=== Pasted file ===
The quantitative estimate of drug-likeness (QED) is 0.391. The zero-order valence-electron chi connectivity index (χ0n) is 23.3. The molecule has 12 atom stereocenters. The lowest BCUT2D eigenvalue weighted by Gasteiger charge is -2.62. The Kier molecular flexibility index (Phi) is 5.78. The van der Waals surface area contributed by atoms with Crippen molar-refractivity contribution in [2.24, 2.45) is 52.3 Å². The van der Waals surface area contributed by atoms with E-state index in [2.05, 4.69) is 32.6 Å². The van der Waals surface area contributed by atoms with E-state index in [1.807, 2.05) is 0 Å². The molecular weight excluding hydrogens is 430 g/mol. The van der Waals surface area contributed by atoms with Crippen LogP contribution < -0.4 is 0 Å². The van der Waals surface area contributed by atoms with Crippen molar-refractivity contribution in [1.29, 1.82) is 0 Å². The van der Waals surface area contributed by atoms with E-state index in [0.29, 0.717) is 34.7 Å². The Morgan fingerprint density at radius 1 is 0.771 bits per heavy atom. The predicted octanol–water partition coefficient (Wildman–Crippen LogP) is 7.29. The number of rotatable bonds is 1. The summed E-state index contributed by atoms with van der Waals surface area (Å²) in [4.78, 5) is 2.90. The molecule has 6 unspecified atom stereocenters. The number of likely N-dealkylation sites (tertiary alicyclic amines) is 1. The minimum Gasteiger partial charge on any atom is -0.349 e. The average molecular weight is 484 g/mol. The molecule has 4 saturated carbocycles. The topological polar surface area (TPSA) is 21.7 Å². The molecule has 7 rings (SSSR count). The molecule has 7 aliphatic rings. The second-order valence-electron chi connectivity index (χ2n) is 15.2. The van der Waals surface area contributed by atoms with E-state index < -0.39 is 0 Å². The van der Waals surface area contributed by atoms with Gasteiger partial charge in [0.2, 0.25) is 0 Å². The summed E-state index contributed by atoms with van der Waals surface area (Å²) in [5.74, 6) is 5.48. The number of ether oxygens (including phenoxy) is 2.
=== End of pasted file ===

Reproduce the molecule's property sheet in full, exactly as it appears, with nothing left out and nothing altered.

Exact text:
The quantitative estimate of drug-likeness (QED) is 0.391. The zero-order valence-electron chi connectivity index (χ0n) is 23.3. The molecule has 12 atom stereocenters. The lowest BCUT2D eigenvalue weighted by Gasteiger charge is -2.62. The Kier molecular flexibility index (Phi) is 5.78. The van der Waals surface area contributed by atoms with Crippen molar-refractivity contribution in [2.24, 2.45) is 52.3 Å². The van der Waals surface area contributed by atoms with E-state index in [2.05, 4.69) is 32.6 Å². The van der Waals surface area contributed by atoms with E-state index in [1.807, 2.05) is 0 Å². The molecular weight excluding hydrogens is 430 g/mol. The van der Waals surface area contributed by atoms with Crippen LogP contribution < -0.4 is 0 Å². The van der Waals surface area contributed by atoms with Crippen molar-refractivity contribution in [1.29, 1.82) is 0 Å². The van der Waals surface area contributed by atoms with E-state index in [0.29, 0.717) is 34.7 Å². The Morgan fingerprint density at radius 1 is 0.771 bits per heavy atom. The predicted octanol–water partition coefficient (Wildman–Crippen LogP) is 7.29. The number of rotatable bonds is 1. The summed E-state index contributed by atoms with van der Waals surface area (Å²) in [4.78, 5) is 2.90. The molecule has 6 unspecified atom stereocenters. The number of likely N-dealkylation sites (tertiary alicyclic amines) is 1. The minimum Gasteiger partial charge on any atom is -0.349 e. The average molecular weight is 484 g/mol. The molecule has 4 saturated carbocycles. The topological polar surface area (TPSA) is 21.7 Å². The molecule has 7 rings (SSSR count). The molecule has 7 aliphatic rings. The second-order valence-electron chi connectivity index (χ2n) is 15.2. The van der Waals surface area contributed by atoms with E-state index < -0.39 is 0 Å². The van der Waals surface area contributed by atoms with Gasteiger partial charge in [0.2, 0.25) is 0 Å². The summed E-state index contributed by atoms with van der Waals surface area (Å²) in [5.74, 6) is 5.48. The number of ether oxygens (including phenoxy) is 2.